“Triflers have wearied themselves in life by their activity, and yet have no object to which direct every movement.” – Marcus Aurelius
A prevailing ideology of the fitness industry is that motivation and determination are the cornerstones to successfully reaching performance and/or aesthetic goals. Though these emotions and character attributes are admirable traits and undeniably have their place in the behaviors of trainees they are inherently short-sided and waning – which make them poor principles to utilize when considering building lifelong exercise and eating habits.
Fostering a sense of equanimity and stoicism to your training philosophy is essential for minimizing perturbations of the progress and attainment of your multi-year/decade performance and aesthetic goals and is essential to preserving and cultivating new physical endeavors.
But what does it mean to have equanimity and stoicism being overreaching principles of your training life?
Equanimity speaks to the day-to-day training life. Being composed and even-tempered as you’re putting your body through the stresses needed to meet training objectives. A few examples of this in action:
- Composure during movement is imperative to sustainable progress and proper motor patterns. Lacking an adequate level of composure leads to degradation in form and ultimately a higher likelihood of injury and slowing of progress. Tempering your intensity to straddle the line right before form degradation is where the majority of your training should be. Allowances can be saved for competitions and guided skill acquisition.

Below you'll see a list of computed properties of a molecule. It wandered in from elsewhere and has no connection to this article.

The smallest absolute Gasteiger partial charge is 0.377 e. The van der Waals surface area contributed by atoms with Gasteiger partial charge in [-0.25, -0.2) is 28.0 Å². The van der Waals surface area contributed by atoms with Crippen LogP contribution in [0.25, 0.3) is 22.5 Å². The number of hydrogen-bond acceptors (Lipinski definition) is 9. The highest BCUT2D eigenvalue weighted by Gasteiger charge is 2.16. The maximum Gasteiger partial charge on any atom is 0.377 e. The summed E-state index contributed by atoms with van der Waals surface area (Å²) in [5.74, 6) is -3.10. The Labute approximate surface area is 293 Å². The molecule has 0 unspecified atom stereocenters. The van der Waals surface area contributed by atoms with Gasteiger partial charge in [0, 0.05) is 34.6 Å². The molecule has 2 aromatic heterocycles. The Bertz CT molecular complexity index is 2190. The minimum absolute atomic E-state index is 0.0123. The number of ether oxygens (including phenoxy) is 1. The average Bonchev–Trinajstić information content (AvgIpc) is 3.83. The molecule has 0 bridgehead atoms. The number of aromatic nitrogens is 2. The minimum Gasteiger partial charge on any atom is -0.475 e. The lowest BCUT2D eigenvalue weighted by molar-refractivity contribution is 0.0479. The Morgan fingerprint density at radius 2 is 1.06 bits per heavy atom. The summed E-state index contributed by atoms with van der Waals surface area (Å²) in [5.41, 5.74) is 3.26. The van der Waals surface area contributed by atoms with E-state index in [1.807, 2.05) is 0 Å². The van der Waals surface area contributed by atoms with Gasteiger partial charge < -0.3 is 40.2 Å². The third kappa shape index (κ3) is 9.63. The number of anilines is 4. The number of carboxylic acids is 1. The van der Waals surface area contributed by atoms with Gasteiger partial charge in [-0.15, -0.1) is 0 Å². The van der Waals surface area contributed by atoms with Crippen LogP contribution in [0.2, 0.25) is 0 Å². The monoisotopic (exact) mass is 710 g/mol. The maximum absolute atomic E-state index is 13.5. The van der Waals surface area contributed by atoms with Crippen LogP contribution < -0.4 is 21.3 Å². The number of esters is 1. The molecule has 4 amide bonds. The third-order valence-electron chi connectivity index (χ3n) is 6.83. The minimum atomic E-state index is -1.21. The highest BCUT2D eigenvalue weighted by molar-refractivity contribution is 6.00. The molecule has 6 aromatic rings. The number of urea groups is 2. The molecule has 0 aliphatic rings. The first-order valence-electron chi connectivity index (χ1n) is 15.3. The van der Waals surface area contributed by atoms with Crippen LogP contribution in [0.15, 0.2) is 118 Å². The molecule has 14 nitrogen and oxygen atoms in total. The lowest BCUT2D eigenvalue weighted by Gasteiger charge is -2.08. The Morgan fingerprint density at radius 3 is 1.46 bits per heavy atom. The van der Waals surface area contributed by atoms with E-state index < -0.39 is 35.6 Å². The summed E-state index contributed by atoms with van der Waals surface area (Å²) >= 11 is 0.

- Errors in performance expectations are part of the training. It happens, you think about what you did wrong and how to fix it, and then move on. No need to get emotional about it. Life goes on.
- Motivation ebbs and flows on a day-to-day basis. If you have too heavy a reliance on motivation your goals will directly suffer. Instead, fostering a sense of discipline is the best approach to consistency. So when your workload increases or finals come up, training and eating habits stay consistent despite other obligations.
Stoicism is where the longevity component that allows for making smart and calculated decisions is. It helps you avoid the silly bullshit that is pervasive within this industry by not giving way to fad diets, infomercial exercise equipment, and ill-conceived training programs. It keeps you on a path of tried and true methods of strength and conditioning, healthy body composition, and sustainable eating habits that support the aforementioned.
Be in it for the long run. Don’t get distracted. Discipline, not motivation, is the attribute needed for a longevity bias to training.